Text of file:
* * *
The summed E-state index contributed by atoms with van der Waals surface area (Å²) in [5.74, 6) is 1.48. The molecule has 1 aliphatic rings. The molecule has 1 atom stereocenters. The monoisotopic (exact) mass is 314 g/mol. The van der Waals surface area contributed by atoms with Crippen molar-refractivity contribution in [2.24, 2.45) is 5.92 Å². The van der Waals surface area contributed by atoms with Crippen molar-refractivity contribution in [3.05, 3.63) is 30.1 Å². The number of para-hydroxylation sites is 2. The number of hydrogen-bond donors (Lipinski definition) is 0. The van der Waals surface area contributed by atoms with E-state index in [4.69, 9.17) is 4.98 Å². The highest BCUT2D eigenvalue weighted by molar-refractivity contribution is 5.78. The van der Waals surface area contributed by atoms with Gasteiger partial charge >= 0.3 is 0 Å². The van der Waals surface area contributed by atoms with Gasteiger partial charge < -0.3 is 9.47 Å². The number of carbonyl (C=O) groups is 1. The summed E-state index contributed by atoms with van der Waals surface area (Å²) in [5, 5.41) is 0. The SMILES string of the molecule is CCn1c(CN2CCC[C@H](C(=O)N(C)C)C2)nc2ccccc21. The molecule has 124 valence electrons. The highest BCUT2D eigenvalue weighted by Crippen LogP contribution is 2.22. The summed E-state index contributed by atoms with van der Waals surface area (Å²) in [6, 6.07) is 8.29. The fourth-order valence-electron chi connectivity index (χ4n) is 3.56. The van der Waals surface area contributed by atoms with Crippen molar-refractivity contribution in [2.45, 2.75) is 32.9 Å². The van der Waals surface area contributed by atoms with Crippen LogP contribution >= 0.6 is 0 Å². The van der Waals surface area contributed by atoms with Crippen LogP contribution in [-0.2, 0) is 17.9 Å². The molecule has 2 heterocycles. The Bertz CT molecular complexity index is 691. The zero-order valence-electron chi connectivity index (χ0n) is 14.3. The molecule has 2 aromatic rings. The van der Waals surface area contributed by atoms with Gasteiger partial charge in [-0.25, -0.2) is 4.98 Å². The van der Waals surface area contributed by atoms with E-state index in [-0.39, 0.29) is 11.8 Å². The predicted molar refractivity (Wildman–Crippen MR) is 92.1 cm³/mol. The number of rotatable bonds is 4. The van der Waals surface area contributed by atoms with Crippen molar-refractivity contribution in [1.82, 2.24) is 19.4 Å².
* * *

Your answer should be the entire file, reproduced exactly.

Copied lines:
The summed E-state index contributed by atoms with van der Waals surface area (Å²) in [5.74, 6) is 1.48. The molecule has 1 aliphatic rings. The molecule has 1 atom stereocenters. The monoisotopic (exact) mass is 314 g/mol. The van der Waals surface area contributed by atoms with Crippen molar-refractivity contribution in [2.24, 2.45) is 5.92 Å². The van der Waals surface area contributed by atoms with Crippen molar-refractivity contribution in [3.05, 3.63) is 30.1 Å². The number of para-hydroxylation sites is 2. The number of hydrogen-bond donors (Lipinski definition) is 0. The van der Waals surface area contributed by atoms with E-state index in [4.69, 9.17) is 4.98 Å². The highest BCUT2D eigenvalue weighted by molar-refractivity contribution is 5.78. The van der Waals surface area contributed by atoms with Gasteiger partial charge >= 0.3 is 0 Å². The van der Waals surface area contributed by atoms with Gasteiger partial charge < -0.3 is 9.47 Å². The number of carbonyl (C=O) groups is 1. The summed E-state index contributed by atoms with van der Waals surface area (Å²) in [5, 5.41) is 0. The SMILES string of the molecule is CCn1c(CN2CCC[C@H](C(=O)N(C)C)C2)nc2ccccc21. The molecule has 124 valence electrons. The highest BCUT2D eigenvalue weighted by Crippen LogP contribution is 2.22. The summed E-state index contributed by atoms with van der Waals surface area (Å²) in [6, 6.07) is 8.29. The fourth-order valence-electron chi connectivity index (χ4n) is 3.56. The van der Waals surface area contributed by atoms with Crippen molar-refractivity contribution in [2.45, 2.75) is 32.9 Å². The van der Waals surface area contributed by atoms with Crippen LogP contribution >= 0.6 is 0 Å². The van der Waals surface area contributed by atoms with Crippen LogP contribution in [-0.2, 0) is 17.9 Å². The molecule has 2 heterocycles. The Bertz CT molecular complexity index is 691. The zero-order valence-electron chi connectivity index (χ0n) is 14.3. The molecule has 2 aromatic rings. The van der Waals surface area contributed by atoms with Gasteiger partial charge in [-0.25, -0.2) is 4.98 Å². The van der Waals surface area contributed by atoms with E-state index in [-0.39, 0.29) is 11.8 Å². The predicted molar refractivity (Wildman–Crippen MR) is 92.1 cm³/mol. The number of rotatable bonds is 4. The van der Waals surface area contributed by atoms with Crippen molar-refractivity contribution in [1.82, 2.24) is 19.4 Å².